This game was circled on the calendar after Syracuse handed the Toronto Marlies an 8-1 thrashing at Coca-Cola Coliseum back on December 12.

Thanks to a clicking power play and a stout defensive effort, the Marlies were able to exact a measure of revenge against the Crunch and extend their current winning streak to three games in the process with a 5-2 victory on Saturday.

First Period

The Marlies got off to a fast start to the game, drawing a four-minute power play that was cut short by Adam Brooks’ holding penalty. Once Brooks finished his penalty, he promptly opened the scoring from the slot following set-up work by Sam Gagner and Chris Mueller.

Toronto then doubled its lead at the 12-minute mark with another power play marker. Extended pressure in the offensive zone resulted in a two-man advantage for the Marlies, and Sam Gagner’s shot took at least one wicked deflection before the puck found its way past Eddie Pasquale.

Eamon McAdam was called into action to deny Ross Colton on a breakaway and hold onto a long-range shot through traffic from Dominik Masin to preserve the lead. The goaltender’s efforts included remaining solid during the Marlies first penalty kill, and the reward was another goal just 36 seconds short of the intermission buzzer.

Steve Oleksy was afforded time in the middle of the ice, albeit from distance, and the veteran defenseman sent a bullet of a shot past a shell-shocked Pasquale to give Toronto a healthy 3-0 advantage at the first break.

Second Period

The Marlies got off to the worst possible start to the middle frame due to a moment to forget for Eamon McAdam. Misplaying the puck behind his net, he presented a tap-in goal for Carter Verhaeghe just seven seconds in.

The response, however, was encouraging. The Marlies could have caved following a bit of a shocking early blow, but instead, they spent the majority of the next 2-3 minutes inside the Syracuse zone establishing a strong forecheck and cycle.

However, the Crunch narrowed the lead to one with a second straight goal shortly after Mason Marchment came within inches of scoring on a perfect feed from Michael Carcone.
The Crunch, who own the second-best power play in the AHL, made their next man advantage count as Cory Conacher hammered a one-timer shot from the right circle far-side past McAdam.

With the game now in the balance, Toronto drew a penalty and did everything but score with the extra man before Colin Greening rang a shot off the iron back at even strength.

McAdam was forced into one save of note, gloving a shot by Taylor Raddysh before Toronto re-established a two-goal advantage with a little under three minutes remaining.

It was their third power play goal of the game and a pretty one at that, as Gagner threaded a pass to Mueller standing above the blue paint and the veteran forward found the net with a deft backhand finish to put the Marlies ahead 4-2.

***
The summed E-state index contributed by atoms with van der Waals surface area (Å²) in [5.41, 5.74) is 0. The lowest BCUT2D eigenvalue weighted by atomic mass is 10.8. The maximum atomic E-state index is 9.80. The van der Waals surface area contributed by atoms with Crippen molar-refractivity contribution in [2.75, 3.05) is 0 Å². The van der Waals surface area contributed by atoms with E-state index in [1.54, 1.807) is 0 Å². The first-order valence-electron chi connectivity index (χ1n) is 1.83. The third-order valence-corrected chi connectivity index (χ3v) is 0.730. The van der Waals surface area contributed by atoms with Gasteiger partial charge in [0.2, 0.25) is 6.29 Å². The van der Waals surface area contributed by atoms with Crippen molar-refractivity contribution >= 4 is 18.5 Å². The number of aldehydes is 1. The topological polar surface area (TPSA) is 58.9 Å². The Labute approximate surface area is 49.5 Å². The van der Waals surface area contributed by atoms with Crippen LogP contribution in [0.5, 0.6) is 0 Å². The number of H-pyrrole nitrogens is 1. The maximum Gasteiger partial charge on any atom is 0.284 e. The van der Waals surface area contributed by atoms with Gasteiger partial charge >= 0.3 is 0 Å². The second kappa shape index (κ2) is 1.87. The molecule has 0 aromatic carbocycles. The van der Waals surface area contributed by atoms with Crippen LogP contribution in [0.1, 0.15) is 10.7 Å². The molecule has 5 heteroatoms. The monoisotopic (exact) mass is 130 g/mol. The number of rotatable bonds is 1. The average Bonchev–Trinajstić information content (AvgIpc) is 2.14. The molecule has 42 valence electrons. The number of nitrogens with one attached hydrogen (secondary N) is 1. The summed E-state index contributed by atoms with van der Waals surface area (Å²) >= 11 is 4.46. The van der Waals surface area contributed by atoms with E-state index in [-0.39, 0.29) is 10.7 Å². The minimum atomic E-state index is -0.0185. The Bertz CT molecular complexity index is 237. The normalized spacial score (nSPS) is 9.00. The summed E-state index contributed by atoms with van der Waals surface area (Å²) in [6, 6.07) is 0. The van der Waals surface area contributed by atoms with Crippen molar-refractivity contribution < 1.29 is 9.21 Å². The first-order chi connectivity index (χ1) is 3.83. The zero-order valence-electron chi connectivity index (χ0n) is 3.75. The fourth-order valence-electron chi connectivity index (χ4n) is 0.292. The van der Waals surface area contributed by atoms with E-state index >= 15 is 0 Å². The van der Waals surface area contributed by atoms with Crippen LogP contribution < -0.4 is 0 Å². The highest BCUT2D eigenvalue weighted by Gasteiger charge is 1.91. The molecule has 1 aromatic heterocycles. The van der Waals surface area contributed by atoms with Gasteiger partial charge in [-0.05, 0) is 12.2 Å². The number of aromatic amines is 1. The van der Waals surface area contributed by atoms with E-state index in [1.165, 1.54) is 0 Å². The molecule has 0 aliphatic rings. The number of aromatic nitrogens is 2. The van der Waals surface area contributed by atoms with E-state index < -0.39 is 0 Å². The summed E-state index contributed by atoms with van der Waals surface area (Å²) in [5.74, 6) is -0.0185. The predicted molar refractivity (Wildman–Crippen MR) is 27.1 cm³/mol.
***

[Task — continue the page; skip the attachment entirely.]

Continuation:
The significance of the moment wasn’t lost on Jeremy Bracco, who fished the puck out of the net, with the goal marking the 500th career AHL point for Mueller.

The Marlies almost fully restored their three-goal advantage with just 15 seconds left in the middle frame, but Carl Grundstrom became the second Marlie to hit the post in the period.

Third Period

You were expecting a big push in the third period from the high-scoring Crunch, but it never really materialized as the Marlies gave the Syracuse limited space to maneuver through the neutral zone and managed the puck with care, albeit without creating much of anything in the way of scoring looks in the offensive end.

The Crunch were limited to just seven shots through the final 20 minutes despite earning two power plays and pulling Pasquale for an extra attacker with four minutes remaining.

The win was secured by Brooks sliding the puck into the vacant cage with 70 seconds left as the Marlies found the net with their lone shot of the period for a 5-2 final scoreline.

Post Game Notes

– The Marlies have outscored their opponents 15-7 during their current three-game winning streak.

Sam Gagner recorded a season-high four points (1-3-4) and all were primary markers.

“I thought he worked extremely hard away from the puck,” said Sheldon Keefe. “He competed. Everyone was on the board here tonight and Gags helped lead the way.”

Adam Brooks scored on the power play for a second straight game and added the empty-netter to give him seven for the season — just one shy of last years tally.

Chris Mueller recorded his third straight multi-point haul (1-1-2) to take him to the 500 career point mark (208-292-500), the 95th player in AHL history to do so. He’s now fifth overall in league scoring with 38 points (19-19-38) this season.

“It’s a testament to the impact he’s made, not just in our organization but in others, to accumulate such numbers,” said Keefe. “You look at a game like today, and he gets a huge goal for us. That’s what he’s been doing all year, but he also just competed hard and is very vocal on the bench. He’s a big part of our team.”

– A special mention for the defense core as a whole: As a six-man unit, they were excellent up against the most potent offense in the Eastern Conference.

Eamon McAdam posted 24 saves for his eighth win and did all that was required of him, bar for his brain lapse to begin the second period.

– Toronto’s road record improved to 9-5-3.

Game Highlights

Post-Game: Sheldon Keefe